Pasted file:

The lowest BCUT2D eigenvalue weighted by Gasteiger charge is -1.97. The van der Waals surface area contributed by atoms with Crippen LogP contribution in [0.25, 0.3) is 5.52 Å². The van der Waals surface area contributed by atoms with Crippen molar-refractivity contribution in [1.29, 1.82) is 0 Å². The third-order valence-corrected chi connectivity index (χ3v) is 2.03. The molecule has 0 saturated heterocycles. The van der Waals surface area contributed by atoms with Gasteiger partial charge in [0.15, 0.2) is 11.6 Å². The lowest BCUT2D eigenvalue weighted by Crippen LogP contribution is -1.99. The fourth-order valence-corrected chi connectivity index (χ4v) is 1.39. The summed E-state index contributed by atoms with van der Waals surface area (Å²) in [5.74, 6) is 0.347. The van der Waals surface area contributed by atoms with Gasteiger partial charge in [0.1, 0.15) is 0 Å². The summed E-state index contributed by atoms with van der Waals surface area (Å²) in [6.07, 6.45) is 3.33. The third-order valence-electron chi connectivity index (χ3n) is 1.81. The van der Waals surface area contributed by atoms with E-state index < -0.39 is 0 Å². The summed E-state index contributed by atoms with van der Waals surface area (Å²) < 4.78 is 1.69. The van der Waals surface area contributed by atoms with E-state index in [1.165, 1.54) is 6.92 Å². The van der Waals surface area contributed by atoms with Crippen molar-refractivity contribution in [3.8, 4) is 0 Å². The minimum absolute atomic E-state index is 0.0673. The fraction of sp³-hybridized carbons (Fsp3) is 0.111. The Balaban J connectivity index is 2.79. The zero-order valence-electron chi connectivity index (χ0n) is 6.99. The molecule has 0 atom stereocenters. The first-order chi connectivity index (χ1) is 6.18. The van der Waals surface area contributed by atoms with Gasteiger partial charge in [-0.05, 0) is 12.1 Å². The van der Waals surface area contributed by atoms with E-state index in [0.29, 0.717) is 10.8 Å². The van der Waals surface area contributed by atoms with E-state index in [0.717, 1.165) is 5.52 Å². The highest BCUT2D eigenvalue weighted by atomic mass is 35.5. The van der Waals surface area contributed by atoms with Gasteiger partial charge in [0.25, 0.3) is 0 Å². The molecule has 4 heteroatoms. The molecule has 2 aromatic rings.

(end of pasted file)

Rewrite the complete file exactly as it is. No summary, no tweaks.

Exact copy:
The lowest BCUT2D eigenvalue weighted by Gasteiger charge is -1.97. The van der Waals surface area contributed by atoms with Crippen LogP contribution in [0.25, 0.3) is 5.52 Å². The van der Waals surface area contributed by atoms with Crippen molar-refractivity contribution in [1.29, 1.82) is 0 Å². The third-order valence-corrected chi connectivity index (χ3v) is 2.03. The molecule has 0 saturated heterocycles. The van der Waals surface area contributed by atoms with Gasteiger partial charge in [0.15, 0.2) is 11.6 Å². The lowest BCUT2D eigenvalue weighted by Crippen LogP contribution is -1.99. The fourth-order valence-corrected chi connectivity index (χ4v) is 1.39. The summed E-state index contributed by atoms with van der Waals surface area (Å²) in [5.74, 6) is 0.347. The van der Waals surface area contributed by atoms with Gasteiger partial charge in [0.1, 0.15) is 0 Å². The summed E-state index contributed by atoms with van der Waals surface area (Å²) in [6.07, 6.45) is 3.33. The third-order valence-electron chi connectivity index (χ3n) is 1.81. The van der Waals surface area contributed by atoms with E-state index < -0.39 is 0 Å². The summed E-state index contributed by atoms with van der Waals surface area (Å²) < 4.78 is 1.69. The van der Waals surface area contributed by atoms with E-state index in [1.165, 1.54) is 6.92 Å². The van der Waals surface area contributed by atoms with Crippen molar-refractivity contribution in [3.8, 4) is 0 Å². The minimum absolute atomic E-state index is 0.0673. The fraction of sp³-hybridized carbons (Fsp3) is 0.111. The Balaban J connectivity index is 2.79. The zero-order valence-electron chi connectivity index (χ0n) is 6.99. The molecule has 0 atom stereocenters. The first-order chi connectivity index (χ1) is 6.18. The van der Waals surface area contributed by atoms with Gasteiger partial charge in [-0.05, 0) is 12.1 Å². The van der Waals surface area contributed by atoms with E-state index in [0.29, 0.717) is 10.8 Å². The van der Waals surface area contributed by atoms with E-state index in [0.717, 1.165) is 5.52 Å². The highest BCUT2D eigenvalue weighted by atomic mass is 35.5. The van der Waals surface area contributed by atoms with Gasteiger partial charge in [0.25, 0.3) is 0 Å². The molecule has 4 heteroatoms. The molecule has 2 aromatic rings.